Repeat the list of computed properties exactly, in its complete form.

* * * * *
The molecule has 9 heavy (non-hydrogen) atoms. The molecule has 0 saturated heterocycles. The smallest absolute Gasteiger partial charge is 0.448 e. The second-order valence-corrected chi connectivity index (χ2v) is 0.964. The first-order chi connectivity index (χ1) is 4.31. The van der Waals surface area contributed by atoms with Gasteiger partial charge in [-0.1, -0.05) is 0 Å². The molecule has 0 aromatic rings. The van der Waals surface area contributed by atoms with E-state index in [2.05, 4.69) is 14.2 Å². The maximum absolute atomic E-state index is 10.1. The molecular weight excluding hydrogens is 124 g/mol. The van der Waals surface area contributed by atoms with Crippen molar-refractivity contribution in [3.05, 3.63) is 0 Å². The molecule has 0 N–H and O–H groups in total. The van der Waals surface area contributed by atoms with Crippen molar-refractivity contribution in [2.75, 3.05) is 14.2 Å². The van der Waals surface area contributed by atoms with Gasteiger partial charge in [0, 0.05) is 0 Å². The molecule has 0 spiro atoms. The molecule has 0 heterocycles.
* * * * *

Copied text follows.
The molecule has 9 heavy (non-hydrogen) atoms. The molecule has 0 saturated heterocycles. The smallest absolute Gasteiger partial charge is 0.448 e. The second-order valence-corrected chi connectivity index (χ2v) is 0.964. The first-order chi connectivity index (χ1) is 4.31. The van der Waals surface area contributed by atoms with Gasteiger partial charge in [-0.1, -0.05) is 0 Å². The molecule has 0 aromatic rings. The van der Waals surface area contributed by atoms with E-state index in [2.05, 4.69) is 14.2 Å². The maximum absolute atomic E-state index is 10.1. The molecular weight excluding hydrogens is 124 g/mol. The van der Waals surface area contributed by atoms with Crippen molar-refractivity contribution in [3.05, 3.63) is 0 Å². The molecule has 0 N–H and O–H groups in total. The van der Waals surface area contributed by atoms with Crippen molar-refractivity contribution in [2.75, 3.05) is 14.2 Å². The van der Waals surface area contributed by atoms with Gasteiger partial charge in [0, 0.05) is 0 Å². The molecule has 0 spiro atoms. The molecule has 0 heterocycles.